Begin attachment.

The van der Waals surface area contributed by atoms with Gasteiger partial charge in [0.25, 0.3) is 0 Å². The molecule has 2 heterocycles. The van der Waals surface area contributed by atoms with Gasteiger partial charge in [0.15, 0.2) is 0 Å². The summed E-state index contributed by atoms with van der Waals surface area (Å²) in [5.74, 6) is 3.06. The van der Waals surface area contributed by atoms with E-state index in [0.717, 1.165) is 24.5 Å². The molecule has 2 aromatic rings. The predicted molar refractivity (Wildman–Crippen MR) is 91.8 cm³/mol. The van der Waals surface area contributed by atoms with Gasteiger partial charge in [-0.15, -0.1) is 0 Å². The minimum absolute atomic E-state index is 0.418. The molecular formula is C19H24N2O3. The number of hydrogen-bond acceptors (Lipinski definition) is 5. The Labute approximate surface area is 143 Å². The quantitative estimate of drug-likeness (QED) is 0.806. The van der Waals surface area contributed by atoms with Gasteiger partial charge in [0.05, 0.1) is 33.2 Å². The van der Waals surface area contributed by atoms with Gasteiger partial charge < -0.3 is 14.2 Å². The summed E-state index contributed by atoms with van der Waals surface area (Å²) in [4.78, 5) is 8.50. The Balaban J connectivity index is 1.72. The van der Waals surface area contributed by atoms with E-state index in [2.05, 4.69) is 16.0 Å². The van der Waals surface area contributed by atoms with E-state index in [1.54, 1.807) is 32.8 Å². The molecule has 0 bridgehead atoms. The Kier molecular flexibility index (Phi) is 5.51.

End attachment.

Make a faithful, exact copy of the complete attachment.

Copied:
The van der Waals surface area contributed by atoms with Gasteiger partial charge in [0.25, 0.3) is 0 Å². The molecule has 2 heterocycles. The van der Waals surface area contributed by atoms with Gasteiger partial charge in [0.15, 0.2) is 0 Å². The summed E-state index contributed by atoms with van der Waals surface area (Å²) in [5.74, 6) is 3.06. The van der Waals surface area contributed by atoms with E-state index in [0.717, 1.165) is 24.5 Å². The molecule has 2 aromatic rings. The predicted molar refractivity (Wildman–Crippen MR) is 91.8 cm³/mol. The van der Waals surface area contributed by atoms with Gasteiger partial charge in [-0.15, -0.1) is 0 Å². The minimum absolute atomic E-state index is 0.418. The molecular formula is C19H24N2O3. The number of hydrogen-bond acceptors (Lipinski definition) is 5. The Labute approximate surface area is 143 Å². The quantitative estimate of drug-likeness (QED) is 0.806. The van der Waals surface area contributed by atoms with Gasteiger partial charge in [0.05, 0.1) is 33.2 Å². The van der Waals surface area contributed by atoms with Gasteiger partial charge < -0.3 is 14.2 Å². The summed E-state index contributed by atoms with van der Waals surface area (Å²) in [4.78, 5) is 8.50. The Balaban J connectivity index is 1.72. The van der Waals surface area contributed by atoms with E-state index in [2.05, 4.69) is 16.0 Å². The van der Waals surface area contributed by atoms with E-state index in [1.54, 1.807) is 32.8 Å². The molecule has 0 bridgehead atoms. The Kier molecular flexibility index (Phi) is 5.51.